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Arthurs’ report recommends abolishing WSIB experience rating Featured
Written by Linda Johnson 10 July 2012
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Harry Arthurs Harry Arthurs
The current experience rating system used by the Ontario Workplace Safety and Insurance Board (WSIB) to encourage safer workplaces should be abolished unless the board undertakes aggressive measures to stop claims suppression, a report on WSIB funding says.
The report, written by Harry Arthurs, former president of York University, was commissioned in 2010 to review the board’s financial circumstances and make recommendations on how the board could reduce or eliminate its unfunded liability, estimated at about $14.2 billion.
Experience rating (ER) — which is aimed at reducing injuries and promoting return to work by rewarding good safety records with lowered premiums and rebates — was, Arthurs says, the most contentious of all the topics covered in his report. While workers’ groups told him that ER programs encourage employers to prevent reporting (often depriving workers of benefits), employers said such practices are rare and the programs are making workplaces safer.
In his report released last May, Arthurs concludes non-reporting is widespread and calls for greater monitoring of companies by the board and increased financial penalties against companies found guilty of suppressing injury claims.
“In my view, the WSIB is confronting something of a moral crisis. It maintains an experience rating system under which some employers have almost certainly been suppressing claims,” he writes.
“Unless the WSIB is prepared to aggressively use its existing powers — and hopefully new ones as well — to prevent and punish claims suppression, and unless it is able to vouch for the integrity and efficacy of its experience rating programs, it should not continue to operate them.”
Among other recommendations, Arthurs says the WSIB should track worker complaints, conduct more random audits, train WSIB staff in ways to detect abuses and better educate employers on their duty to report claims and the penalties for not doing so.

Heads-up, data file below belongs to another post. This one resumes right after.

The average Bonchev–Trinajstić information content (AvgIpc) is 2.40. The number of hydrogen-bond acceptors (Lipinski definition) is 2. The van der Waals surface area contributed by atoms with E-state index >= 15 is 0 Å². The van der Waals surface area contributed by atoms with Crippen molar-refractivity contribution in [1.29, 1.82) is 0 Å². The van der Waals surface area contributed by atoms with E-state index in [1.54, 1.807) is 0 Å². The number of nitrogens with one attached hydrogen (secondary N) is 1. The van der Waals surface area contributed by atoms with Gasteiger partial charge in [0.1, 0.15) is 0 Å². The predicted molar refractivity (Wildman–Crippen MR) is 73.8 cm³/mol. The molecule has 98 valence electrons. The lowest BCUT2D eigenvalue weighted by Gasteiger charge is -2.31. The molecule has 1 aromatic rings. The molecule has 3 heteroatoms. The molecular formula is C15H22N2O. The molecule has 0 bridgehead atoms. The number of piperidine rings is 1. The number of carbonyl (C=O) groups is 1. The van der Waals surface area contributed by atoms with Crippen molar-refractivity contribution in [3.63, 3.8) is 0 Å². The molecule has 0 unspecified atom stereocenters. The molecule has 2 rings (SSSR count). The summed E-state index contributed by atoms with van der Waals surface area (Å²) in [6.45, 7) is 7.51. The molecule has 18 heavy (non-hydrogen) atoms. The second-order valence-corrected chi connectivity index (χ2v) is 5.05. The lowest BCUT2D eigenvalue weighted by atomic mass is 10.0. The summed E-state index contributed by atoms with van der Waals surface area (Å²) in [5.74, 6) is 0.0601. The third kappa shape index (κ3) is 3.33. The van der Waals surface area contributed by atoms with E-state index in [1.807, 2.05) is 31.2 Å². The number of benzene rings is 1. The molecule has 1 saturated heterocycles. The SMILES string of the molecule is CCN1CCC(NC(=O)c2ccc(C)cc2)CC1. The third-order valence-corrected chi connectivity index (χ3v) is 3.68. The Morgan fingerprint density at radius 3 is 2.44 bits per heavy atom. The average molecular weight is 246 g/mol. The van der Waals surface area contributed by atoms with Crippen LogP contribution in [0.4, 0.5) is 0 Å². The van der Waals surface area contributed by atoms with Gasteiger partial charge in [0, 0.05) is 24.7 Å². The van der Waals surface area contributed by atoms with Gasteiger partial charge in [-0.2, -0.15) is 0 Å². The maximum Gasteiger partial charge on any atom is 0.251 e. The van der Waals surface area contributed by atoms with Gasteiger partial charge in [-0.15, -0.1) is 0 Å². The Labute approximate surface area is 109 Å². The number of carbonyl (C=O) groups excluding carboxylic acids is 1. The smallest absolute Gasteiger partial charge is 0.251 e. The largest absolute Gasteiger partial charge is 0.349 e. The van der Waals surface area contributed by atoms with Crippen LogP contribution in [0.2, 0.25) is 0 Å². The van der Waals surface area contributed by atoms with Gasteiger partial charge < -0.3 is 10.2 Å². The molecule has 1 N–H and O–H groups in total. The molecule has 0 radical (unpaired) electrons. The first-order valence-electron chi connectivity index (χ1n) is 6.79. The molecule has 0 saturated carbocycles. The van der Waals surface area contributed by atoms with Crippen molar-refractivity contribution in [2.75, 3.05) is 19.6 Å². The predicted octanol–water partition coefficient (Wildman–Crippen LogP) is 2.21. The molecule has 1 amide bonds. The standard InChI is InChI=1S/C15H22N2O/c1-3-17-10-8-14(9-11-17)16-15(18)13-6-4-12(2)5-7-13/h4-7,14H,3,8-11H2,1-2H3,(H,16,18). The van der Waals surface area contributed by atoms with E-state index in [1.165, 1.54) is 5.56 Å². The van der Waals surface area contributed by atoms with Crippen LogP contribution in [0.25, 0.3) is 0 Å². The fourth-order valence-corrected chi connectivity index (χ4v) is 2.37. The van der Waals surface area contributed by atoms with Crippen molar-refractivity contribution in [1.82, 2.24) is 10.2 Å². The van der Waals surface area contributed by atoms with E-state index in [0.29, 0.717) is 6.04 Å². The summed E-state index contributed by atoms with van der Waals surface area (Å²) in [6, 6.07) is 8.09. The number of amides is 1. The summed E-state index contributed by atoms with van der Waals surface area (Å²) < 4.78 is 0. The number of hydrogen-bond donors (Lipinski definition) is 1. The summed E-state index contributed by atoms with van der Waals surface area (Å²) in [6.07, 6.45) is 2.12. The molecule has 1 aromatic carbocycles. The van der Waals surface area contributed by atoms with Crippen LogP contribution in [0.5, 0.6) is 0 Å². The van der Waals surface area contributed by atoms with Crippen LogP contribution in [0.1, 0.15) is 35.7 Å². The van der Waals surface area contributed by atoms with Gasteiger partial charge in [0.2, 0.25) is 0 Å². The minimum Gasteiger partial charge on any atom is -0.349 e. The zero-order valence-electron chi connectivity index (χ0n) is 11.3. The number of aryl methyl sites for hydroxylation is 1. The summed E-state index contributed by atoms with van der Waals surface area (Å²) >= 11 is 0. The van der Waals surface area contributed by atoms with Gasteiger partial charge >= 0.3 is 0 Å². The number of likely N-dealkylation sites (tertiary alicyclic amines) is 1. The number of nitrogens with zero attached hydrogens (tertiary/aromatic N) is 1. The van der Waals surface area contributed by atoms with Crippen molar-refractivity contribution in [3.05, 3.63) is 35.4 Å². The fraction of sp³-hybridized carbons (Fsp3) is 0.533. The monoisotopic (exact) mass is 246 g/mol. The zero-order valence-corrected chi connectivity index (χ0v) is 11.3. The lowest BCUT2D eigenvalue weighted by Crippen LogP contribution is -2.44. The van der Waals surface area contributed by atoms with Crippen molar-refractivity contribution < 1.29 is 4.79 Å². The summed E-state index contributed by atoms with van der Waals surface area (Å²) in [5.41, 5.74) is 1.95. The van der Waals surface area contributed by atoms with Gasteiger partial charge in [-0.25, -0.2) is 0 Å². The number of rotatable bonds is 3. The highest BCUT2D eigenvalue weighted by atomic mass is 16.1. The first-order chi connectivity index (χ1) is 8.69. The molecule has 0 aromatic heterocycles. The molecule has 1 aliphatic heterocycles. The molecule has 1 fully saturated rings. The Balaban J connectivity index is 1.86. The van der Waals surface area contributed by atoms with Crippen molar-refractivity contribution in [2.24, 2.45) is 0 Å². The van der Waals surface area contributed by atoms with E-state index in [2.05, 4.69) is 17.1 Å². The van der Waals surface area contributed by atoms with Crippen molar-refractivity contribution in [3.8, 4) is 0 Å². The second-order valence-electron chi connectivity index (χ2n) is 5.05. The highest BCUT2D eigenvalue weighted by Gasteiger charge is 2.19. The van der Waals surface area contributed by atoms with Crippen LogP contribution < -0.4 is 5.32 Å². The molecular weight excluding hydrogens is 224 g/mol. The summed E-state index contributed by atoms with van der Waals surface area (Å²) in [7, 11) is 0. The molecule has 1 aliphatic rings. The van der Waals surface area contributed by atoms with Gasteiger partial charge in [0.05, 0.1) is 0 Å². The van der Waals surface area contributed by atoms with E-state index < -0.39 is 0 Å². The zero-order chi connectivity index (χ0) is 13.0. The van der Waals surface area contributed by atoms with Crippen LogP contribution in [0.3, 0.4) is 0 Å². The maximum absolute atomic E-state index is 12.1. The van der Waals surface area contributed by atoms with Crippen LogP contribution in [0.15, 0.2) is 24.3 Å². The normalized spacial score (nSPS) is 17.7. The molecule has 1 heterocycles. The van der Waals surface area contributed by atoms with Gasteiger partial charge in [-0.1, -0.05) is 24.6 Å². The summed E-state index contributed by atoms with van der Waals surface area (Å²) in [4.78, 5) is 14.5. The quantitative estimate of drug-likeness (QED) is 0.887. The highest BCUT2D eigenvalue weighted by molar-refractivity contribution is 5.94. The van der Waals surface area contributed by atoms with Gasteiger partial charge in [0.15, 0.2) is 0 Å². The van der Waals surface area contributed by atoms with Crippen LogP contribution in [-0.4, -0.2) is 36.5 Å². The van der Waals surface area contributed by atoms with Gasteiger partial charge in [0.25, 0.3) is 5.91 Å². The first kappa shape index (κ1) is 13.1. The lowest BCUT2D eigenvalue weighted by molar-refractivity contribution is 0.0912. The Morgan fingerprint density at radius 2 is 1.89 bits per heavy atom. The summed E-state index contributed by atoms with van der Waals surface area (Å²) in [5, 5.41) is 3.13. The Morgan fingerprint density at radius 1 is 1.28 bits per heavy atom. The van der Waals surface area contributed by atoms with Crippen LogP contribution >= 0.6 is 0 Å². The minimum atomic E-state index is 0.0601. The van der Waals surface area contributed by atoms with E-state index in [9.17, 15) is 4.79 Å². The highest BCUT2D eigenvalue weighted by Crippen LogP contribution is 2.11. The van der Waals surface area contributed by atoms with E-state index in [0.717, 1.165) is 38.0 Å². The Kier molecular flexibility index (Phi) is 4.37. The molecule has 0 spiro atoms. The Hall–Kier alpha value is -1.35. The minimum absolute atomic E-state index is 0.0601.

Every employer, he also says, should be required to designate a health, safety and insurance officer, a person who ensures the company complies with the Workplace Safety and Insurance Act. As well, the board should be allowed to impose much stricter penalties, raising maximum fines, for example, from $25,000 to $100,000 for individual offenders and from $100,000 to $500,000 for corporate offenders.
But Kevin MacNeill, a partner at Toronto-based law firm Heenan Blaikie, says the report’s emphasis on punitive measures is unjustified and unproductive. He describes some recommendations as draconian and says they are based on conclusions not supported by Arthurs’ own evidence.
Arthurs himself, MacNeill points out, says the evidence presented by both sides is “anecdotal, uncorroborated and not statistical.” Yet, he goes on to conclude that non-reporting is a major problem and to outline significant measures needed to prevent violations.
“If you say the evidence is not the clearest, and if you say this deserves further study, then that’s where the analysis should end for now,” MacNeill says.
“Instead he says, ‘let’s really go to town on the employer class.’”
In fact, MacNeill adds, though Arthurs says fraudulent worker claims may be contributing to the WSIB’s unfunded liability, his report focuses solely on employer abuses. An educative model — including information campaigns and inspection audits — would probably be more effective in securing compliance.
Among the recommendations that MacNeill describes as unduly harsh are Arthurs’ suggestions that a company lose its eligibility for favourable premium adjustment or rate rebates for up to five years and that the WSIB impose administrative penalties of up to three times the employer’s annual premium rates.
“Some of the penalties proposed, if implemented, could go into the millions of dollars, which is unheard of in every other area of Ontario employment law,” he says.
Christine Arnott, spokesperson with the WSIB, says the board is committed to review the ER program and will draw on the report’s recommendations to improve the system.
Since March 2008, she adds, the board has introduced several improvements, such as ensuring companies responsible for a workplace fatality are not eligible for a rebate, as well as the expansion of the NEER assessment window from three to four years to better reflect the real cost of claims.
“Underreporting — if it is happening — is clearly something that needs to be considered and addressed,” she says.
Arnott says the ER programs are important to the board’s current system and, in most cases, promote injury prevention and workers’ return to work.
“We know that ER programs — if they continue to exist — need to be better focused on prevention and return to work outcomes,” she says. “We will seek further stakeholder input if a new system is developed.”
Last modified on Tuesday, 10 July 2012 10:03
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